Whenever I prep a new course, I always prickle at choosing a textbook and teaching from a textbook. No book has ever covered what I like the way I want it to be covered. Usually, after I teach a course for a semester, I toss the book out the window, and develop my own curriculum from various online and primary sources. However, I don’t always need to re-invent the wheel.
Dr. Holly Dunsworth has always been extremely kind and generous by sharing her text-less Human Origins and Evolution Syllabus. This is a fantastic resource, and it has given me lots of inspiration for abandoning my textbook next semester.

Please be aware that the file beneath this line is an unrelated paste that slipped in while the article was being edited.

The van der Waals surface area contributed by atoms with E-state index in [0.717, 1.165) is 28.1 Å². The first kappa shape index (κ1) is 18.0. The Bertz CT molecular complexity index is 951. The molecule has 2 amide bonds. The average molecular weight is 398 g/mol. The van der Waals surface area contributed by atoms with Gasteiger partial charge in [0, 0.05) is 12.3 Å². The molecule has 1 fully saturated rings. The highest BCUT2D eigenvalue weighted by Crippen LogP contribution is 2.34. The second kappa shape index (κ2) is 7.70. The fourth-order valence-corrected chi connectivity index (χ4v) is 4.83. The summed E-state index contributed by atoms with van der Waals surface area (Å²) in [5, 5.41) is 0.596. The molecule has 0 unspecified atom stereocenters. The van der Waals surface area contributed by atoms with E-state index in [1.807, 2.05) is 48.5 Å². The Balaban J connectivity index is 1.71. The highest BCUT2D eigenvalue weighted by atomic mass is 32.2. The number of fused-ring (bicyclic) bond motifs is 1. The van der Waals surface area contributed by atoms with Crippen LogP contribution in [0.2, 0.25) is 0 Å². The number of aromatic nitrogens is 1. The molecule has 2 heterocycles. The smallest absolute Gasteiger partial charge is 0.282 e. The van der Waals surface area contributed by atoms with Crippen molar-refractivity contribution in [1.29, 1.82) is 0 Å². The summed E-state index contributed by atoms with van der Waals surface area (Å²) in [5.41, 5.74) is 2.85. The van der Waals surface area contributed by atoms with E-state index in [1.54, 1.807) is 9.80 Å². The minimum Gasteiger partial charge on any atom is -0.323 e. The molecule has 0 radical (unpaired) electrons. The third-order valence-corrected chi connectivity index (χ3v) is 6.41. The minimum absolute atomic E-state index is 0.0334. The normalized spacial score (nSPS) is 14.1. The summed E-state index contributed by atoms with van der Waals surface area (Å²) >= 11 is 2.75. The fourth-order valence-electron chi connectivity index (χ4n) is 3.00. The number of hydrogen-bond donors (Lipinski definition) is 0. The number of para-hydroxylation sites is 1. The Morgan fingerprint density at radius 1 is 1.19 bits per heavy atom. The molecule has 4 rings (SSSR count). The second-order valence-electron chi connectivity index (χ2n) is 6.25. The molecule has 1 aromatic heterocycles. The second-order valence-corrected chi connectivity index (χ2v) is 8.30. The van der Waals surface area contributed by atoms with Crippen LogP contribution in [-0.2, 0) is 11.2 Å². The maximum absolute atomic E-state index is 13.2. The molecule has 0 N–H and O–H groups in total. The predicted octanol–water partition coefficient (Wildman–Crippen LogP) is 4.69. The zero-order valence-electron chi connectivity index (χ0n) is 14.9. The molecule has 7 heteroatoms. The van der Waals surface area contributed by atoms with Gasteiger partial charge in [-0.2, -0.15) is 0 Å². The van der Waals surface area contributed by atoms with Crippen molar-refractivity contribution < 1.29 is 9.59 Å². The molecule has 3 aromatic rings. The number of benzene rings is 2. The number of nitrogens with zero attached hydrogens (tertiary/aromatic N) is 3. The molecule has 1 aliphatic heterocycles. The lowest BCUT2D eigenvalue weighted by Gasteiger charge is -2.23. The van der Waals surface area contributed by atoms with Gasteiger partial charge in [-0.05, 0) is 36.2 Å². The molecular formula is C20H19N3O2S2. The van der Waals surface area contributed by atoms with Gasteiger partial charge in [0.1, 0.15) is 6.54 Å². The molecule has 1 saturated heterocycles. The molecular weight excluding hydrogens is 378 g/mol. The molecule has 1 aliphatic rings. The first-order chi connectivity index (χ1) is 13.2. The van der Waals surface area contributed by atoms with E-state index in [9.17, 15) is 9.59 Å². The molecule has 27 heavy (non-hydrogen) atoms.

This week on the Sausage of Science, Chris and Cara chat with Jelena Jankovic, this year’s recipient of the HBA Phyllis Eveleth Award for Outstanding Graduate Presentation or Poster. Jelena’s poster titled, “Forced migration and chronic stress: A study of traumatic experiences, mental health, and cortisol among refugees in Serbia” was one of over 100 posters at the 2019 Conference. As a biocultural anthropologist, Jelena’s research focuses on migrant and refugee studies as well as human biology. In this episode, she chats with Chris and Cara about her work in Serbia, the science behind fingernail clippings, and her future research goals. To contact Jelena, send her an email at firstname.lastname@example.org or learn more about her research by visiting her Notre Dame webpage: anthropology.nd.edu/graduate-progra…kovic-rankovic/.
I am hosting a science communication workshop for Notre Dame’s Science Policy Initiative group. See poster for details.